Psychoanalyst, Sigmund Freud’s claim to fame was bringing the unconscious to consciousness. His patients reached a major stepping stone by gaining insight into themselves. They face the challenge of digging through their emotional pain and digging up past events or issues that had been repressed. Facing reality is not easy. Self-awareness helps.
Self-awareness serves as a coping aid for getting through adverse circumstances. For family care providers and helping professionals, a major stepping stone for preventing burnout is facing reality through self-awareness, acknowledging the symptoms before they get worse. Burnout does not just happen. There is a journey you take to get there.
Burnout may start with acknowledging a change in your reactions while providing care for your family member, patient or client. Are you being less patient, becoming more agitated or having more difficulty sleeping than usual? Assessing by answering these types of questions is your way of consciously acknowledging whether or not you are starting or beyond starting on a journey that is not pretty….burnout.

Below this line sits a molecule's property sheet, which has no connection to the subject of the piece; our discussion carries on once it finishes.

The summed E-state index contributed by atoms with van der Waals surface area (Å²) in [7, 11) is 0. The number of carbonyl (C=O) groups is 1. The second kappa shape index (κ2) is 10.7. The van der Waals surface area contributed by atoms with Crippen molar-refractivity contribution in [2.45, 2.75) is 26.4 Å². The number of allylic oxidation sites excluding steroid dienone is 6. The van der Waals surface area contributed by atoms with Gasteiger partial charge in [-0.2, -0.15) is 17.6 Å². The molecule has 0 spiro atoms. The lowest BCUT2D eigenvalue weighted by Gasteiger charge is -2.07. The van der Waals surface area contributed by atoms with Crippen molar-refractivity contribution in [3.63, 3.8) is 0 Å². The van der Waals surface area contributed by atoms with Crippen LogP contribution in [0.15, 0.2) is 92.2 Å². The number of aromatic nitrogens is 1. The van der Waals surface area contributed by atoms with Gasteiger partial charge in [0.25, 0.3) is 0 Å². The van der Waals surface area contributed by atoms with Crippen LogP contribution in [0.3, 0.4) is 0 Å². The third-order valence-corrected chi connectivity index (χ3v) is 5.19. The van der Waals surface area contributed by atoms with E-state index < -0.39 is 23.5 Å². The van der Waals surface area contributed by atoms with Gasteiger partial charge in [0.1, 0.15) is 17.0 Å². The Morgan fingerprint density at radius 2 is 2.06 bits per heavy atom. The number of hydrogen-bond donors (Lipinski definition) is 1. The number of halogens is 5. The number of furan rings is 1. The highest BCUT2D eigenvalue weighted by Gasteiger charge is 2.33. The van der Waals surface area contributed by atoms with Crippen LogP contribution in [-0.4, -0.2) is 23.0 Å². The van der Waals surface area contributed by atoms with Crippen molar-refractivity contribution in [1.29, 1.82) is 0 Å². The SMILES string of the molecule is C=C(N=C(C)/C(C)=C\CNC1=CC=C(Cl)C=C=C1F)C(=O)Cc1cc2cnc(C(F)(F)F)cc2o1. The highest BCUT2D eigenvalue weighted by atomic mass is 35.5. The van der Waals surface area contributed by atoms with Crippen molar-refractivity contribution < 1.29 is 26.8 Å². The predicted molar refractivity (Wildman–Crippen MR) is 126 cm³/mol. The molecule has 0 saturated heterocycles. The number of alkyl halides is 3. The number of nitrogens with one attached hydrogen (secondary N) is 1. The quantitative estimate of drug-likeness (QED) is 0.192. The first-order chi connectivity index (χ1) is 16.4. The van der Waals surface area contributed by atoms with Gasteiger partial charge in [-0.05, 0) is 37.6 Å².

This major stepping stone of acknowledgement and self-awareness requires for you to be honest with yourself. Being true to yourself brings you closer to self-assistance. So assess the situation for yourself. In assessing, you may acknowledge that assistance may be helpful to strengthen resiliency and prevent burnout. If you seek out assistance when required, it could potentially lead to more positive outcomes.
Positive outcomes are more available if you are open to assisting yourself and making change. For instance, you may be resistant to having anybody help you in caring for your family member who has dementia. Consequently your energy is becoming depleted and you are exhausted. You are increasingly more short-tempered and impatient in your caregiving. Your blood pressure is higher. Acknowledging and assessing the changes are helpful. The major stepping stone is being open to making change and getting assistance in the caregiving. The assistance may be taking a day or two away and allowing someone else, a family member or paid help take care of your family member. You may consider a day program for relief. Consequently, by obtaining assistance the caregiving situation is more manageable and your resiliency is strengthened, preventing a burnout situation.
Acknowledging, assessing and assisting leads to increased self-awareness, informing of risk to you and those you are helping. Bear in mind, it is not a weakness to seek out assistance when required but rather it is a strength.